Singh et al. [49] have proposed an automatic diagnosis of glaucoma using image processing-based methods. Here, they have extracted the wavelet features of the segmented optic disc from fundus image. Then, the classification of glaucoma image was measured based on the five classifiers, such as SVM, KNN, NB, random forest, and ANN classifiers. Finally, they have concluded that the better feature selection and evolutionary attribute selection can be performed by ANN classifiers with 94.7% accuracy. The diagnosis of glaucoma can be performed based on digital fundus images, which have been described by Nayak et al. [37]. Here, they have extracted the features from various features, such as CDR, optic disc center distance, and the area of the blood vessels. Then, they have used ANN classifier to classify the normal and glaucoma images with an accuracy of 86%.

2.4 NB Classifier-Based Techniques

Based on the HOS cumulants features, Noronha et al. [39] have proposed an automated glaucoma diagnosis system. Here, they have extracted the features of HOS cumulants from radon transform (RT). Then, the results of RT were applied over digital fundus images. Here, the classification was done in three ways, such as normal, mild glaucoma, and moderate/severe glaucoma. Noronha et al. have used NB classifier-based techniques for digital fundus image classification with 92.65% accuracy.

Based on the combination of probability models and ensembles of individual algorithms, the detection of the optic disc in fundus images was developed by Harangi and Hajdu [18]. However, they have proposed the modified algorithm, in which more than one candidate was presented for every member algorithm. Here, the optic disc position and nodes of the candidates can be found based on the maximum weighted clique and spatial weighted graph methods with 98.46% accuracy.

2.5 Random Forest Classifier-Based Technique

This section presents the random forest classifier-based technique for glaucoma detection. Based on the features of texture and HOS, Acharya et al. [1] have proposed the automated diagnosis of glaucoma from digital fundus images. Here, they have used the supervised classification based on the four different types of classifiers, such as SVM, sequential minimal optimization, NB, and random forest classifiers. Then, they have performed the classification after selecting the features and z-score normalization. Finally, they have concluded that the classification and identification of glaucoma images using the random forest classifier had 91% accuracy.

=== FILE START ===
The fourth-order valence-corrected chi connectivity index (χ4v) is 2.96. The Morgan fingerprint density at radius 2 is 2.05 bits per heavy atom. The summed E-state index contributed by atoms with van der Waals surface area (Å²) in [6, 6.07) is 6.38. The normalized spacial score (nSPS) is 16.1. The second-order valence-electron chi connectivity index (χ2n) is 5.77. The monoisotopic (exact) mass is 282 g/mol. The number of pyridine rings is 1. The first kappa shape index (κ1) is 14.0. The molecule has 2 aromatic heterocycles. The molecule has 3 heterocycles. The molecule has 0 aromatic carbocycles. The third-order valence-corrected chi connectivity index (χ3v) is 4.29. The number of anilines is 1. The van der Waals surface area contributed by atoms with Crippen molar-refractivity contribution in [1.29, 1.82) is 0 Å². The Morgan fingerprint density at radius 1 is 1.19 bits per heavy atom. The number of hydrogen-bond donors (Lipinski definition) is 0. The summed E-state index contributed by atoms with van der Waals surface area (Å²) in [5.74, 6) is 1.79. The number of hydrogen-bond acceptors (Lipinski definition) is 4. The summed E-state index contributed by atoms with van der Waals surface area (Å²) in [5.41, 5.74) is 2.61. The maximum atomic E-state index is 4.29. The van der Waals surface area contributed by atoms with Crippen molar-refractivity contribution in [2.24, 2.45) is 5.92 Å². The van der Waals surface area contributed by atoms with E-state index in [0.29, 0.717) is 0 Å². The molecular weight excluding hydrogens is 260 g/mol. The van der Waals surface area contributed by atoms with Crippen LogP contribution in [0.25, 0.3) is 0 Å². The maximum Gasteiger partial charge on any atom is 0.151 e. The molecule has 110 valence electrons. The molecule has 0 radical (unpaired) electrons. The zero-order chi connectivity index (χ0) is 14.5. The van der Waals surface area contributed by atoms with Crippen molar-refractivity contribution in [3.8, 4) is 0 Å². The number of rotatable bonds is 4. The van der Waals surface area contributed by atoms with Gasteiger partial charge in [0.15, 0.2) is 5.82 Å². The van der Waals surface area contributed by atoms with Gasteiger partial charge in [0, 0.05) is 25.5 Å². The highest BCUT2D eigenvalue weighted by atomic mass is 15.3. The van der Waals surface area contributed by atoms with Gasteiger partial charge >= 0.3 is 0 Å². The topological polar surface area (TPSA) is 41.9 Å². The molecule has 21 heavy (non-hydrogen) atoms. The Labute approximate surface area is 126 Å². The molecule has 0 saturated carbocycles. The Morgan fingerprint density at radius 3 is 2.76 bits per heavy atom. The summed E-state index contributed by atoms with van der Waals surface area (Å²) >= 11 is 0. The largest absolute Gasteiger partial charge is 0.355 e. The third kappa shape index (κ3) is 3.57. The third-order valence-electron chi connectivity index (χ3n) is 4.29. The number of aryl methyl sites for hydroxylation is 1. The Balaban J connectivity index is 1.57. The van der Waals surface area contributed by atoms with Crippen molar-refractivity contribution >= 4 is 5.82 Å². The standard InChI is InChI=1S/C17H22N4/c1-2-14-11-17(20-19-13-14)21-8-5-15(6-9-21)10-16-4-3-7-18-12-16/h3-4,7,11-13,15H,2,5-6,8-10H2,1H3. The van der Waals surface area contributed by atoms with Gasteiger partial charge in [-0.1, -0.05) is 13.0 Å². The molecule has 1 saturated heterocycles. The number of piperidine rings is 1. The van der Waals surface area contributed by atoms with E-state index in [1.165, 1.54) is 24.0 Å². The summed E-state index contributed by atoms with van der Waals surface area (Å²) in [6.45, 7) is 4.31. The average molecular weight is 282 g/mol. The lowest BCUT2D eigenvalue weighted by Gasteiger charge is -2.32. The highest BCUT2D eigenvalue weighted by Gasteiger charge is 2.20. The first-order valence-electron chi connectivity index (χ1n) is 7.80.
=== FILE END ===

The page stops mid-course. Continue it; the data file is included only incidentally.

In the study of Hoover and Goldbaum [22], the fuzzy convergence of the blood vessels was used to locate the optic nerve in retinal images. Then, they have considered the wavelet transform-based features for glaucoma detection. In their method, they have performed the testing based on the healthy retinas and diseased retinas, which was used to detect the contusion and confusing manifestations with 89% accuracy.

2.6 Other Classifiers for Glaucoma Detection

This section presents glaucoma detection based on the various classifiers such as Fisher linear discriminant classifier, two-layer fuzzy classifier, KNN classifier, and AdaBoost classifier. Belghith et al. [8] have developed the glaucoma progression detection method using Heidelberg retinal tomograph (HRT) images. Here, they have proposed a graphical model of MRF to handle the spatial pixel dependency. Moreover, they have implemented the algorithm of variational expectation maximization (VEM) for speculating the topographic ONH changes in glaucoma detection framework. Finally, the two-layer fuzzy classifier was used to classify the HRT images with an accuracy of 88%.